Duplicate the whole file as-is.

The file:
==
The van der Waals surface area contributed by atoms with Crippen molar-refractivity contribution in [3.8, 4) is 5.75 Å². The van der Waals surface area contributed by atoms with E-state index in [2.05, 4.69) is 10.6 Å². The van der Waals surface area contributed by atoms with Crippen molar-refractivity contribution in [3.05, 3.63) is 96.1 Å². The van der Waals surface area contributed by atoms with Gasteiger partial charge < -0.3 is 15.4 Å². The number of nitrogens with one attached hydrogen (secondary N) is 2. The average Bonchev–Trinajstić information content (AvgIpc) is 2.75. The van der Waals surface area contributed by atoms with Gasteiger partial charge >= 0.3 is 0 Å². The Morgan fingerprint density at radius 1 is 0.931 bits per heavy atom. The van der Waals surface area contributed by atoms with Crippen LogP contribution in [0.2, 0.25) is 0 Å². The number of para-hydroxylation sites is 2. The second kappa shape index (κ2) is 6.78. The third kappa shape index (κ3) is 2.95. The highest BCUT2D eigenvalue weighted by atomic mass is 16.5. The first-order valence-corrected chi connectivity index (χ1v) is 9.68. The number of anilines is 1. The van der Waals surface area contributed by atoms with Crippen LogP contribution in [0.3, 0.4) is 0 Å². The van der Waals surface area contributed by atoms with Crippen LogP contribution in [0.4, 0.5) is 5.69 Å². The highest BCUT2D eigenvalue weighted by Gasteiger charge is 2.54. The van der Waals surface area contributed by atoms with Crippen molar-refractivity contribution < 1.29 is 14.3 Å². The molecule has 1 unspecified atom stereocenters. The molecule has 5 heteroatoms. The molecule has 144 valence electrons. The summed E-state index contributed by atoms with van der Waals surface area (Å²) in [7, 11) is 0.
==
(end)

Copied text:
The van der Waals surface area contributed by atoms with Crippen molar-refractivity contribution in [3.8, 4) is 5.75 Å². The van der Waals surface area contributed by atoms with E-state index in [2.05, 4.69) is 10.6 Å². The van der Waals surface area contributed by atoms with Crippen molar-refractivity contribution in [3.05, 3.63) is 96.1 Å². The van der Waals surface area contributed by atoms with Gasteiger partial charge < -0.3 is 15.4 Å². The number of nitrogens with one attached hydrogen (secondary N) is 2. The average Bonchev–Trinajstić information content (AvgIpc) is 2.75. The van der Waals surface area contributed by atoms with Gasteiger partial charge >= 0.3 is 0 Å². The Morgan fingerprint density at radius 1 is 0.931 bits per heavy atom. The van der Waals surface area contributed by atoms with Crippen LogP contribution in [0.2, 0.25) is 0 Å². The number of para-hydroxylation sites is 2. The second kappa shape index (κ2) is 6.78. The third kappa shape index (κ3) is 2.95. The highest BCUT2D eigenvalue weighted by atomic mass is 16.5. The first-order valence-corrected chi connectivity index (χ1v) is 9.68. The number of anilines is 1. The van der Waals surface area contributed by atoms with Crippen LogP contribution in [0.3, 0.4) is 0 Å². The van der Waals surface area contributed by atoms with Crippen LogP contribution in [0.4, 0.5) is 5.69 Å². The highest BCUT2D eigenvalue weighted by Gasteiger charge is 2.54. The van der Waals surface area contributed by atoms with Crippen molar-refractivity contribution < 1.29 is 14.3 Å². The molecule has 1 unspecified atom stereocenters. The molecule has 5 heteroatoms. The molecule has 144 valence electrons. The summed E-state index contributed by atoms with van der Waals surface area (Å²) in [7, 11) is 0.